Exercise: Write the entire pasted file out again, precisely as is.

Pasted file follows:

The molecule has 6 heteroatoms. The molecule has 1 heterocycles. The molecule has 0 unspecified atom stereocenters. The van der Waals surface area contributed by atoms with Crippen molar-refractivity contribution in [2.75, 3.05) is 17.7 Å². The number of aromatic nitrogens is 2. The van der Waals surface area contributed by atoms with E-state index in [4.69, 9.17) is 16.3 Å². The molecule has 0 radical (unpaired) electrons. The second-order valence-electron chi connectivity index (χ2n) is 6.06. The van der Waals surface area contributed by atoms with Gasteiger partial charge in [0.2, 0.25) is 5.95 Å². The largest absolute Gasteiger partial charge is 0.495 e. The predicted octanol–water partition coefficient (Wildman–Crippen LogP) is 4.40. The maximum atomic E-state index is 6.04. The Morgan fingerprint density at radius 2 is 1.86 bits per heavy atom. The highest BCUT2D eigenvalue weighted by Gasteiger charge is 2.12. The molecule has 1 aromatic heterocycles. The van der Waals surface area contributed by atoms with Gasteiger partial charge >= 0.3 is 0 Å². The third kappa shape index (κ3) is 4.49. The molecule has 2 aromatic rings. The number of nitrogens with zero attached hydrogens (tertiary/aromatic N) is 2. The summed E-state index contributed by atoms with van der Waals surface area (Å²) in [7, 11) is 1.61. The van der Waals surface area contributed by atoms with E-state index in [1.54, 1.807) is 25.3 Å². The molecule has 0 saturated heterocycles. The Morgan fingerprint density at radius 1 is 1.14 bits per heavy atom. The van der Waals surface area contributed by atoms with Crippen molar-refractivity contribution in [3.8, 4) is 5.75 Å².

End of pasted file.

The molecule has 6 heteroatoms. The molecule has 1 heterocycles. The molecule has 0 unspecified atom stereocenters. The van der Waals surface area contributed by atoms with Crippen molar-refractivity contribution in [2.75, 3.05) is 17.7 Å². The number of aromatic nitrogens is 2. The van der Waals surface area contributed by atoms with E-state index in [4.69, 9.17) is 16.3 Å². The molecule has 0 radical (unpaired) electrons. The second-order valence-electron chi connectivity index (χ2n) is 6.06. The van der Waals surface area contributed by atoms with Gasteiger partial charge in [0.2, 0.25) is 5.95 Å². The largest absolute Gasteiger partial charge is 0.495 e. The predicted octanol–water partition coefficient (Wildman–Crippen LogP) is 4.40. The maximum atomic E-state index is 6.04. The Morgan fingerprint density at radius 2 is 1.86 bits per heavy atom. The highest BCUT2D eigenvalue weighted by Gasteiger charge is 2.12. The molecule has 1 aromatic heterocycles. The van der Waals surface area contributed by atoms with Gasteiger partial charge >= 0.3 is 0 Å². The third kappa shape index (κ3) is 4.49. The molecule has 2 aromatic rings. The number of nitrogens with zero attached hydrogens (tertiary/aromatic N) is 2. The summed E-state index contributed by atoms with van der Waals surface area (Å²) in [7, 11) is 1.61. The van der Waals surface area contributed by atoms with E-state index in [1.54, 1.807) is 25.3 Å². The molecule has 0 saturated heterocycles. The Morgan fingerprint density at radius 1 is 1.14 bits per heavy atom. The van der Waals surface area contributed by atoms with Crippen molar-refractivity contribution in [3.8, 4) is 5.75 Å².